Conservative leadership election: Poll finds Theresa May most popular candidate, even among Leave voters

Around 64 per cent of Leave voters have a positive opinion of Home Secretary

Elsa Vulliamy
Monday 04 July 2016 14:31
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Theresa May as she formally entered the race to succeed David Cameron in Downing Street
Theresa May as she formally entered the race to succeed David Cameron in Downing Street

Theresa May is the most popular candidate in the Conservative Party leadership race - even among leave voters, a poll has revealed.

The Home Secretary, who backed the Remain campaign in the run-up to the EU referendum, is also the most well-known of the contenders fo the Tory crown, according to the YouGov poll published Saturday.

Members of the public were asked whether or not they knew enough about each of the leadership candidates to be able to give an opinion, and those who did were asked to say whether their opinion was positive, negative or neutral. They were also asked how they voted in the EU referendum on 23 June.

(YouGov

Responses revealed 45 per cent of people felt they knew enough about Ms May to have an opinion, which showed her to be the most-well known candidate.

Only 37 per cent of people said they were able to give an opinion on rival Michael Gove, and only 16 per cent knew enough about Andrea Leadsom.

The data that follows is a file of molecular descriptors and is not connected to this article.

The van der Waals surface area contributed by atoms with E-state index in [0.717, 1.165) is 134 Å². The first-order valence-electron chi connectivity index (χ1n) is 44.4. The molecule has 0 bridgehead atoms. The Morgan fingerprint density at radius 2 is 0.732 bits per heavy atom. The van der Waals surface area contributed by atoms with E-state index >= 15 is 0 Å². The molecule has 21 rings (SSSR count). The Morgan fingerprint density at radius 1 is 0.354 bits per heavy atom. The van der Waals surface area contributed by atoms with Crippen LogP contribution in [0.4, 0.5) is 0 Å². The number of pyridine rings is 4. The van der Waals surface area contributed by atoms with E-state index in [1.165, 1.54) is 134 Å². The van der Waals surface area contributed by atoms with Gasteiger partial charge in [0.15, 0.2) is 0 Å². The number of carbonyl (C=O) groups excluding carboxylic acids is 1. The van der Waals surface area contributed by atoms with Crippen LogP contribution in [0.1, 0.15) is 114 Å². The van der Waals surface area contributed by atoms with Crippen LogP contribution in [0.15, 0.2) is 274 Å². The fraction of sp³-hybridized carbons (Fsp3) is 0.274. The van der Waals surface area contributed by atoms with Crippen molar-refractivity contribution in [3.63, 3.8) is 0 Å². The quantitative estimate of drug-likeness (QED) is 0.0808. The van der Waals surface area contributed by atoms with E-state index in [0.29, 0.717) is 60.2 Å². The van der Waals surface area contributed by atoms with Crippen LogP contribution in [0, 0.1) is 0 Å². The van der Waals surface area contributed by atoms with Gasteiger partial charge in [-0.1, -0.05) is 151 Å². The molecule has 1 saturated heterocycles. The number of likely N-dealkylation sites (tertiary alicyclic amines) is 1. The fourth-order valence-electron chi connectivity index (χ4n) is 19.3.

Theresa May was also by far the most well-liked candidate: with 55 per cent of those able to give an opinion about her giving a positive one, including 64 per cent of Leave voters.

Only 19 per cent of Leave voters said they had a negative opinion of Ms May, despite her backing the campaign to remain in the EU.

Only 25 per cent of those with an opinion about Michael Gove had a positive one.

Mr Gove is especially disliked by Remain voters, less than 5 per cent of whom had a positive opinion of him, compared to 89 per cent who had a negative opinion. Just over half of Leave voters said they had a positive opinion of Mr Gove.

(YouGov

Sources say Ms May will not promise that EU migrants currently living in the UK will be allowed to stay after Brexit, as this could lead to an “influx” of migrants to the country.

“She was saying it’s unwise to promise right now that all EU nationals living in Britain should be able to stay indefinitely,” a source close to Ms May told The Independent.

“If we made that promise, you could just see a huge influx… Of EU nationals who would all want to come here while they still had the chance.”

Ms May has said, if elected leader of the Conservative Party, she will establish a department for Brexit before triggering Article 50.

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